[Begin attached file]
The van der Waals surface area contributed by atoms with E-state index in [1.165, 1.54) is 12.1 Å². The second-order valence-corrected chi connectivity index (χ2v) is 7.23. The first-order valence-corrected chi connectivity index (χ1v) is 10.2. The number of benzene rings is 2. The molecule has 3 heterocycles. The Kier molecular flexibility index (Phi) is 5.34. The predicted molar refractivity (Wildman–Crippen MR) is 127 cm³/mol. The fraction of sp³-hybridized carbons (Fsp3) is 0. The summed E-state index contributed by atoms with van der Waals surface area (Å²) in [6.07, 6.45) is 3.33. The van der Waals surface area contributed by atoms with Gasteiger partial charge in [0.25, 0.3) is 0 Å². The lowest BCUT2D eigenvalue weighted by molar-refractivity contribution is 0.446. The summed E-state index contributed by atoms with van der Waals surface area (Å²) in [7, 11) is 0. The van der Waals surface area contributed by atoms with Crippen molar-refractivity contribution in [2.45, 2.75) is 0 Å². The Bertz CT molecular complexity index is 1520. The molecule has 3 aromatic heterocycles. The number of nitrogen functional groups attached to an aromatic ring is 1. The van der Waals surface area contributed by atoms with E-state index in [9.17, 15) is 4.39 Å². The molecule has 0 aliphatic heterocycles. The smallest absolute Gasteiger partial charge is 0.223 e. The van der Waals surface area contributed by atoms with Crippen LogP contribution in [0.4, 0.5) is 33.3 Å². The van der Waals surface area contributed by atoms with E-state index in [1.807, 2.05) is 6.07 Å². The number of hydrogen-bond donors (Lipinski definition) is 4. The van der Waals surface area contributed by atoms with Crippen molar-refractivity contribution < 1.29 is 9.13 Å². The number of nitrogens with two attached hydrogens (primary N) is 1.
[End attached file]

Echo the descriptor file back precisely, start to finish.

The van der Waals surface area contributed by atoms with E-state index in [1.165, 1.54) is 12.1 Å². The second-order valence-corrected chi connectivity index (χ2v) is 7.23. The first-order valence-corrected chi connectivity index (χ1v) is 10.2. The number of benzene rings is 2. The molecule has 3 heterocycles. The Kier molecular flexibility index (Phi) is 5.34. The predicted molar refractivity (Wildman–Crippen MR) is 127 cm³/mol. The fraction of sp³-hybridized carbons (Fsp3) is 0. The summed E-state index contributed by atoms with van der Waals surface area (Å²) in [6.07, 6.45) is 3.33. The van der Waals surface area contributed by atoms with Gasteiger partial charge in [0.25, 0.3) is 0 Å². The lowest BCUT2D eigenvalue weighted by molar-refractivity contribution is 0.446. The summed E-state index contributed by atoms with van der Waals surface area (Å²) in [7, 11) is 0. The van der Waals surface area contributed by atoms with Crippen molar-refractivity contribution in [2.45, 2.75) is 0 Å². The Bertz CT molecular complexity index is 1520. The molecule has 3 aromatic heterocycles. The number of nitrogen functional groups attached to an aromatic ring is 1. The van der Waals surface area contributed by atoms with E-state index in [9.17, 15) is 4.39 Å². The molecule has 0 aliphatic heterocycles. The smallest absolute Gasteiger partial charge is 0.223 e. The van der Waals surface area contributed by atoms with Crippen LogP contribution in [0.4, 0.5) is 33.3 Å². The van der Waals surface area contributed by atoms with E-state index in [1.807, 2.05) is 6.07 Å². The number of hydrogen-bond donors (Lipinski definition) is 4. The van der Waals surface area contributed by atoms with Crippen molar-refractivity contribution < 1.29 is 9.13 Å². The number of nitrogens with two attached hydrogens (primary N) is 1.